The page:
School Health Team

FEBRUARY IS HEART MONTH - Please view this video on risk factors and what to do for SUDDEN CARDIAC ARREST IN YOUTH:

When to keep your sick child home:

Should I keep my child home or send him or her to school? Consider keeping your child home if he or she:

• Has a fever of 100 degrees or higher • Has been vomiting

• Has symptoms that prevent him or her from participating in school, such as: − Excessive tiredness or lack of appetite − Productive coughing, sneezing − Headache, body aches, earache − Sore throat A minor sore throat is usually not a problem, but a severe sore throat could be strep throat even if there is no fever. Other symptoms of strep throat in children are headache and stomach upset. Contact your pediatrician as your child needs a special test to determine if it is strep throat. Keep your child home until his or her fever has been gone for 24 hours without medication. Colds can be contagious for at least 48 hours. Returning to school too soon may slow the recovery process and expose others unnecessarily to illness. Does my child have the flu?

• The flu is serious! Call your pediatrician at the first sign of flu symptoms, which typically come on suddenly, including: − High fever − Chills − Head ache, body aches, ear ache − Nausea, vomiting − Dry cough If you’re unsure about the best way to treat your child’s cold or flu, ask your school nurse, doctor, pharmacist, or other healthcare provider.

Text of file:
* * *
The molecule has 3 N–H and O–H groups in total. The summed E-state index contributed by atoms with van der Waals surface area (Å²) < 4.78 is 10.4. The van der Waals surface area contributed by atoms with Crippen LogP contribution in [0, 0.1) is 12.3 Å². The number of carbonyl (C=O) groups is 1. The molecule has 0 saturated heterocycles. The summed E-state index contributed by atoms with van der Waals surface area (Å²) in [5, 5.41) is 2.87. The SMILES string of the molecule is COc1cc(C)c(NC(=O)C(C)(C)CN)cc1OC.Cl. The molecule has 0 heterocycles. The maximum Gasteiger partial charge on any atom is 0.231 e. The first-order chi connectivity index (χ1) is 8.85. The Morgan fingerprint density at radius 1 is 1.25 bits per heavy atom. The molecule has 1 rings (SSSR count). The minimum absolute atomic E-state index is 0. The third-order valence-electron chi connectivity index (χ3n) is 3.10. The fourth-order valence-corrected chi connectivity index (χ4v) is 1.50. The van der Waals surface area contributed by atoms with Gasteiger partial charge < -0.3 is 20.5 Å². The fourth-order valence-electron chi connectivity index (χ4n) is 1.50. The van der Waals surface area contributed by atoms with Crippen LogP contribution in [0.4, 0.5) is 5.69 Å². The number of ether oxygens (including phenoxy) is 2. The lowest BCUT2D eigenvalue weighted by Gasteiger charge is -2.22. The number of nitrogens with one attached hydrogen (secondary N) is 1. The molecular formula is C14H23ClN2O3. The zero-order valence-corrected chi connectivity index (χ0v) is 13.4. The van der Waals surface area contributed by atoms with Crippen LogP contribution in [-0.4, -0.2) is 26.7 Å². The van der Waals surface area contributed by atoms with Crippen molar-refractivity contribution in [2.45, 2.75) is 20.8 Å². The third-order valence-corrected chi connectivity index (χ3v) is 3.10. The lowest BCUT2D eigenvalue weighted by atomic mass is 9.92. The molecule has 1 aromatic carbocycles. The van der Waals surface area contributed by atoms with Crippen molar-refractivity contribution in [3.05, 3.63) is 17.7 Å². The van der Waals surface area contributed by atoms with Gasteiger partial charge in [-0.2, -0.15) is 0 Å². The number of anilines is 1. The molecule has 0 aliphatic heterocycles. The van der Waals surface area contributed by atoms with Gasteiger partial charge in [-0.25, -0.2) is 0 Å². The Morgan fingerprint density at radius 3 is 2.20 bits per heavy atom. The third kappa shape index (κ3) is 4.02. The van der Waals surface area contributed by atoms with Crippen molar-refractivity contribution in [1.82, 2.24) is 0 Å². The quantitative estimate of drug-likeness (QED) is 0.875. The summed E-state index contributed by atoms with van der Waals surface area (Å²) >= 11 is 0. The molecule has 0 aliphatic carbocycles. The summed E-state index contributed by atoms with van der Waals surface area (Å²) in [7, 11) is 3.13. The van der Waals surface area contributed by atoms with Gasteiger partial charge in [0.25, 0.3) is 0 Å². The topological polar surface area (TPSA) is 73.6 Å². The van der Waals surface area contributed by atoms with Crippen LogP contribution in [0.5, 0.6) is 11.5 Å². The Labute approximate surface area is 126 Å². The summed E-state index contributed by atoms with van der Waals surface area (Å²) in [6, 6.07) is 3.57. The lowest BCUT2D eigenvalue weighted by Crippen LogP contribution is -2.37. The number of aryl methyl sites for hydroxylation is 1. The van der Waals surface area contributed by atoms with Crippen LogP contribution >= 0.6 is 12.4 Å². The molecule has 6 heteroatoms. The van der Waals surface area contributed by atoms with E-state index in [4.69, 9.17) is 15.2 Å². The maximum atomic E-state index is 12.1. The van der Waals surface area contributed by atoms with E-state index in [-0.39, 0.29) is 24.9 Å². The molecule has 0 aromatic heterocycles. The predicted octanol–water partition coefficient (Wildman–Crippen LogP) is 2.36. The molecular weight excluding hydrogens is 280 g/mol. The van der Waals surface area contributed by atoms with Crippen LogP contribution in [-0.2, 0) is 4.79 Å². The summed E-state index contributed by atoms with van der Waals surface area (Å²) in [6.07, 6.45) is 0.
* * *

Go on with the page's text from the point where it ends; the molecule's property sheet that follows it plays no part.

Acetaminophen/Tylenol Warning......There are many over the counter medications such as cold and flu combinations that contain Acetaminophen. Be aware not to take more than the recommended dose of Acetaminophen (Tylenol) products. Visit this link to know why and how much is too much. Link------> Acetaminophen warning

Virus or Bacteria: Antibiotic or not - CDC link to "Be Antibiotic Aware" information

Hand Washing 101 <---(click the link) to find out the best way to prevent spread of infection and illnesses. Check out this information on Hand Hygiene from the Center for Disease Control.

click here and follow link for information on how you can help prevent spreading the flu virus -

Information from the Nebraska Department of Health and Human Services

(*****Chapter 3 Pages 9-14 is an easy to read chart on common diseases)

Car Seat Law (LB42) Change - Effective January 1, 2019 Click link for information: 2019 Car Seat Law Change

Click this link for:

Some of the forms included are: Asthma/Anaphylaxis guidelines and medical forms, Physical Exam and Waivers, NSAA sport physical forms, Medication Policy and Permits, Return to Learn Concussion Protocols, Special Diet request, Lice information and more.